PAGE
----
The first thing you should learn from object-oriented programming

You’ve decided to learn object-oriented programming, but you don’t know where to start. Object-oriented programming has so many concepts and features. The whole thing can feel overwhelming at times. Let’s help you get started on the right foot.

What’s a great place to start? With the feature that you’ll associate the most with object-oriented programming. It’s called encapsulation. Most modern programming languages support encapsulation using classes.

Why should you learn about it first?

If you don’t know about classes, encapsulation is a great way to learn about them. In theory, you put your code in a class and you’re done! It’s magic! The problem is that it’s hard to see the value of doing that. That’s because encapsulation is the cornerstone of the larger object-oriented programming puzzle. All the other features more or less depend on it, but, by itself, it doesn’t do much.

What’s encapsulation?

Encapsulation is all about information stored inside your object. It’s about controlling access to it. That way others can’t tamper with it. Instead, you use class methods to interact with it. The result is that your code is stronger and less complex.

Why is it important?

When you set your oven to 400 degrees, you expect the displayed temperature to be accurate. You don’t want to know how the oven got the information or how it processed it. You just want the ability to set and view your oven’s temperature.

That’s what encapsulation wants to do as well. When you use a class, you expect a consistent behaviour. You expect the information inside to be accurate and untampered with. How the object handles the information internally shouldn’t be important to you. It’s the result you get when you use it that counts.

As a programmer, it easier to code an object if you can control how the object handles its internal information. By hiding internal object information, you’re sure no one played with it. The only way to keep it safe is to use the methods that you made accessible to others. You limit problems down the road since there’s a specific way to use your object.

How classes support encapsulation

PHP classes have three features to support encapsulation.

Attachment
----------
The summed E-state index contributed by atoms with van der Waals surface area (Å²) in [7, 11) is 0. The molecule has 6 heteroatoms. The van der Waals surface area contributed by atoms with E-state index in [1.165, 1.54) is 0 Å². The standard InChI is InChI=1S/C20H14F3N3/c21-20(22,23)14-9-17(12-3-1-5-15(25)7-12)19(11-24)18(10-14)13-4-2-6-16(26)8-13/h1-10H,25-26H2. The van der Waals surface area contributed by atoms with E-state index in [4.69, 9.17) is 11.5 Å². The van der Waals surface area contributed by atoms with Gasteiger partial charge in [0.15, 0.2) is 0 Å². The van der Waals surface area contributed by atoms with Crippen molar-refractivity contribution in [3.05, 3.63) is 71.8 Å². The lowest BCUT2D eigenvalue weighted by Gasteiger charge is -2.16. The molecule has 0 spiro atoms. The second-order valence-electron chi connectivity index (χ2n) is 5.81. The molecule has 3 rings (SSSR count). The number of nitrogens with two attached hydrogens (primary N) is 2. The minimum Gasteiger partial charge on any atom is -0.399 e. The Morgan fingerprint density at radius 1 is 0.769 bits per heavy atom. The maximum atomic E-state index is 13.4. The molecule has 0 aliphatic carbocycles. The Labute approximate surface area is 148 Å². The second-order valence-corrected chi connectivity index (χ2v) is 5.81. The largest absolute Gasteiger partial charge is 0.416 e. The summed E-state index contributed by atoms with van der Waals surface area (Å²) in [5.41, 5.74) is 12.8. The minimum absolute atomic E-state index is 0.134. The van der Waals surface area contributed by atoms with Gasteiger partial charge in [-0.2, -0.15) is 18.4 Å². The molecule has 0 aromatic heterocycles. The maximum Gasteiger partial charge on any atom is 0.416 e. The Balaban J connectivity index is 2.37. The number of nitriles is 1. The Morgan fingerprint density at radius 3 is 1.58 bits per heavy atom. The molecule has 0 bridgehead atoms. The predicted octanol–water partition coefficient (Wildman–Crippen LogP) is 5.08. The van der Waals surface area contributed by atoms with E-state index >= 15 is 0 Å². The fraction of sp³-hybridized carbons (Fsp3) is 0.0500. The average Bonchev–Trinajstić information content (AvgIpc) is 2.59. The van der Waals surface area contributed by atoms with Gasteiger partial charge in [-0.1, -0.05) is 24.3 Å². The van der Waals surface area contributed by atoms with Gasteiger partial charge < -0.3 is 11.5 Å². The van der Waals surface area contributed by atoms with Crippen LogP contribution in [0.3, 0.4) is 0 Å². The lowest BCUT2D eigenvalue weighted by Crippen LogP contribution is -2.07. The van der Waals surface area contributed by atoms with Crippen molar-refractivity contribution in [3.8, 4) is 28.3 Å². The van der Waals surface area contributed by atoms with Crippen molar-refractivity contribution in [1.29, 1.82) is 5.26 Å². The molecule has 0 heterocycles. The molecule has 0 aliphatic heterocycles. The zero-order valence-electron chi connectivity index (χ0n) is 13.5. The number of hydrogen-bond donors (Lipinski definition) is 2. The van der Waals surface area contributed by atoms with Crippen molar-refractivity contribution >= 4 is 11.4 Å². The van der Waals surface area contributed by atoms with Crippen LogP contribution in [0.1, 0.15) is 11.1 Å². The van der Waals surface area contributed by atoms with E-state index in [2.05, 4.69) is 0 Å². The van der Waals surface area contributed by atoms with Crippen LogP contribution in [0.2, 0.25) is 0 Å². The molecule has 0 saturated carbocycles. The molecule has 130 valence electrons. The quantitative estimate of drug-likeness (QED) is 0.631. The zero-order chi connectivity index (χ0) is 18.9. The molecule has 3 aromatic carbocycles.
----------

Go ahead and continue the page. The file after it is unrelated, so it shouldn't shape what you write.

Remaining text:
Properties

Variables that are specific to a class are called properties. They are used to store information inside an object.

Methods

Functions that are specific to a class are called methods. These methods have access to the class properties. By using methods, you can control the interaction with those properties.

Visibility

Visibility is the most important feature that classes offer. It is how a class controls the access to its properties and methods. There are three possible access levels:

  • Public
  • Private
  • Protected

“Public” gives access to a property or method from anywhere. “Private” only gives access to the property or method in the class that defined it. “Protected” is almost the same as private. The difference is that it gives access to the property or method in the inherited and parent classes as well.

The difference between “private” and “protected” isn’t important when discussing encapsulation. This distinction becomes relevant when you start using inheritance. However, that topic will need its own article. At this point, you can view them as the same.

In PHP, setting the visibility of a property or method is optional. By default, PHP will set the visibility to “public”.

What it looks like in practice

Previously, we created the WP_Filters class as an example. The goal of the class was to encapsulate all the WordPress hooks and filters functionality.

You can see all the elements of encapsulation at play in the example. The protected variable $filters isn’t accessible outside the class. You need to use the public methods to interact with it.

The class uses the method build_unique_id internally. That is why it’s marked as protected. From the outside, it’s not important how the class creates a unique id. There’s no need to use the method outside the class either.

It’s only the beginning

Encapsulation makes your code stronger, but it’s only a first step. By combining it with other object-oriented features, you’ll be able to do even greater things.

That’s when object-oriented programming starts to shine.